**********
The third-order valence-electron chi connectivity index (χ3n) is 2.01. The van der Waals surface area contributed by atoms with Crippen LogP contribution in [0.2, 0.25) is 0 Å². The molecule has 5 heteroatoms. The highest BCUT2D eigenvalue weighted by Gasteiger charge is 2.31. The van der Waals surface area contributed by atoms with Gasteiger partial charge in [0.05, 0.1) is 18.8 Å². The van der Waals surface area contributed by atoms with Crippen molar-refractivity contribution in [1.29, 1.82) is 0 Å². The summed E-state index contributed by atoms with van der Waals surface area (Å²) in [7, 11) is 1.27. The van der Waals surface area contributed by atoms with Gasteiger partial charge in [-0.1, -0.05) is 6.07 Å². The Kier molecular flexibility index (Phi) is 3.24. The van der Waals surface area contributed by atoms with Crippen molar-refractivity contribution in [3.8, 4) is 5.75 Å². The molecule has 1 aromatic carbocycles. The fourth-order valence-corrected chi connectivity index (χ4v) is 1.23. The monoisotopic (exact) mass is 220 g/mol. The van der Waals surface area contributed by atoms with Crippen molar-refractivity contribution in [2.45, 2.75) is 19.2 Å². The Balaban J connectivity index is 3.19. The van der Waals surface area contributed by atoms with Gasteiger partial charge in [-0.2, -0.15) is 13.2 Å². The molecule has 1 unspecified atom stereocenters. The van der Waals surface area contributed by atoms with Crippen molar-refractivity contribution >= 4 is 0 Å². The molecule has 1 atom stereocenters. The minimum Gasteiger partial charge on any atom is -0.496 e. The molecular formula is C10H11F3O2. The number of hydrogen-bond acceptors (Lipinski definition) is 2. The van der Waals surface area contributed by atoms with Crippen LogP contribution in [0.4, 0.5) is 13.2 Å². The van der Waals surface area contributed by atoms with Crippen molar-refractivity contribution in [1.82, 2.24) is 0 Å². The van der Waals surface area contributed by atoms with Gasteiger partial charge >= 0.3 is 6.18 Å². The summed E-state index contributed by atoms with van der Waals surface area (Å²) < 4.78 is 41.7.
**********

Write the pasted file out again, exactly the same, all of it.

The third-order valence-electron chi connectivity index (χ3n) is 2.01. The van der Waals surface area contributed by atoms with Crippen LogP contribution in [0.2, 0.25) is 0 Å². The molecule has 5 heteroatoms. The highest BCUT2D eigenvalue weighted by Gasteiger charge is 2.31. The van der Waals surface area contributed by atoms with Gasteiger partial charge in [0.05, 0.1) is 18.8 Å². The van der Waals surface area contributed by atoms with Crippen molar-refractivity contribution in [1.29, 1.82) is 0 Å². The summed E-state index contributed by atoms with van der Waals surface area (Å²) in [7, 11) is 1.27. The van der Waals surface area contributed by atoms with Gasteiger partial charge in [-0.1, -0.05) is 6.07 Å². The Kier molecular flexibility index (Phi) is 3.24. The van der Waals surface area contributed by atoms with Crippen molar-refractivity contribution in [3.8, 4) is 5.75 Å². The molecule has 1 aromatic carbocycles. The fourth-order valence-corrected chi connectivity index (χ4v) is 1.23. The monoisotopic (exact) mass is 220 g/mol. The van der Waals surface area contributed by atoms with Crippen molar-refractivity contribution in [2.45, 2.75) is 19.2 Å². The Balaban J connectivity index is 3.19. The van der Waals surface area contributed by atoms with Gasteiger partial charge in [-0.2, -0.15) is 13.2 Å². The molecule has 1 unspecified atom stereocenters. The van der Waals surface area contributed by atoms with Crippen molar-refractivity contribution >= 4 is 0 Å². The molecule has 1 atom stereocenters. The minimum Gasteiger partial charge on any atom is -0.496 e. The molecular formula is C10H11F3O2. The number of hydrogen-bond acceptors (Lipinski definition) is 2. The van der Waals surface area contributed by atoms with Crippen LogP contribution in [0.4, 0.5) is 13.2 Å². The van der Waals surface area contributed by atoms with Crippen molar-refractivity contribution in [1.82, 2.24) is 0 Å². The van der Waals surface area contributed by atoms with Gasteiger partial charge >= 0.3 is 6.18 Å². The summed E-state index contributed by atoms with van der Waals surface area (Å²) < 4.78 is 41.7.